Humphreys: I’ve always just loved a good story, whatever the genre. I read my share of Narnia and Tolkien as a pre-teen and teen. After that I tended to stick to history – but then I discovered Stephen Donaldson’s Thomas Covenant books and realized just how epic fantasy could be. I like epic! That set me off – with The Runestone Saga first, then The Tapestry Trilogy. Now I am now writing high epic fantasy as well with Smoke in the Glass and The Coming of the Dark – the first two parts of the Immortals’ Blood trilogy.
Yanes: You’ve also spent a lot of time in the world of theater. How do you think acting and directing have helped you become a better novelist?
Humphreys: I’ve spent my life telling stories for a living. All kinds – I’ve played Hamlet, a gladiator and commanded a star fleet, amongst others. I have had to get into lots of characters’ heads and that gives me a way into the ones I create. I always say when I write a character that I want to give them something to play. Almost as if they were in a movie. I did too many bad scripts where there was nothing to play. So I always try to make my characters fully rounded, have variation and complexity.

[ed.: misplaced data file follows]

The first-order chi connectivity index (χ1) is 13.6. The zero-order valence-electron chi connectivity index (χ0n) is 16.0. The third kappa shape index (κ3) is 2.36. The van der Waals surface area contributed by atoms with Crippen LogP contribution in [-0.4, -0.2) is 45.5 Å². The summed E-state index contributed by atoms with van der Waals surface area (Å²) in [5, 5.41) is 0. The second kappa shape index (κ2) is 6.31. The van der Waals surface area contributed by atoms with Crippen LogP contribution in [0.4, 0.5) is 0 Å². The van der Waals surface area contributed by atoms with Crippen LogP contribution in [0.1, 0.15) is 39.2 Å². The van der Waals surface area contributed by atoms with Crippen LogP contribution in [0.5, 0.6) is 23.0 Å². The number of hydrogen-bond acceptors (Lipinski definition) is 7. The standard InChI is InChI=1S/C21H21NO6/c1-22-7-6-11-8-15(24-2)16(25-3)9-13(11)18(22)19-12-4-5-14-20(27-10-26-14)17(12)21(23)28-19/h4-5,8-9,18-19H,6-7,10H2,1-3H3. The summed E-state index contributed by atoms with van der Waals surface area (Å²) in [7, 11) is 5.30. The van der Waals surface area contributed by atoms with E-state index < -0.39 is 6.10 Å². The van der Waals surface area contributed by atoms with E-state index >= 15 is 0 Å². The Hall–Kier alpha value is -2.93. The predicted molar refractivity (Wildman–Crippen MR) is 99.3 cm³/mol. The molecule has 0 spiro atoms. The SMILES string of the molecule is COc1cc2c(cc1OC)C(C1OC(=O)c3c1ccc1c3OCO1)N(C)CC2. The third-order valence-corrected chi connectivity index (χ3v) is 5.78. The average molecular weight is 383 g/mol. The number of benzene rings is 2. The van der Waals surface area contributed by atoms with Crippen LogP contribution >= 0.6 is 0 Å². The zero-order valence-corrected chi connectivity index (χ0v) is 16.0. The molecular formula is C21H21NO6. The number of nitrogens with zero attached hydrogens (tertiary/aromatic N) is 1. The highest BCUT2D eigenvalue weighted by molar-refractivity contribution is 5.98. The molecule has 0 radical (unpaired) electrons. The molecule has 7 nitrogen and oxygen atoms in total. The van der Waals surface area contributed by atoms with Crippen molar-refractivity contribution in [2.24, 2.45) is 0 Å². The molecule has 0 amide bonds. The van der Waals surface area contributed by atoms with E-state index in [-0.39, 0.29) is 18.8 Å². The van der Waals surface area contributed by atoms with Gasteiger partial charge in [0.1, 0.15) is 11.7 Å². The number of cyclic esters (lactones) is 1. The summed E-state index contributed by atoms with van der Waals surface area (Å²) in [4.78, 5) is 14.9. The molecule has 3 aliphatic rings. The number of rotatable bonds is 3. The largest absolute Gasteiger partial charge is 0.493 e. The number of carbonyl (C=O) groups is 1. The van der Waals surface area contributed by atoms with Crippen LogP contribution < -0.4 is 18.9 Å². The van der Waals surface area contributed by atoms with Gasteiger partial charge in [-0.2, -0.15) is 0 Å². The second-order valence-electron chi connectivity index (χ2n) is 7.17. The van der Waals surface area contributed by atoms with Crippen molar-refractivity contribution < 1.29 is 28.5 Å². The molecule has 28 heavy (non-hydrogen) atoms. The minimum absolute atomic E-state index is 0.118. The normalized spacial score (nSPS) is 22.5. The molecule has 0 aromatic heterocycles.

Yanes: Your latest project are the novels in The Tapestry Trilogy. What was the inspiration for this story?
Humphreys: The ring on my finger. I was literally sitting at my desk, wondering what to write next and was fiddling with the ring that has been on my finger since I was 18. It is a rampant unicorn – the family crest! So I asked myself: what does a unicorn mean? I searched online – and the first things I found were: a unicorn is unconquerable – but can be tamed by a maiden. It can cure illness and disease with a touch of its horn. (Where’s a unicorn right now when we need one?).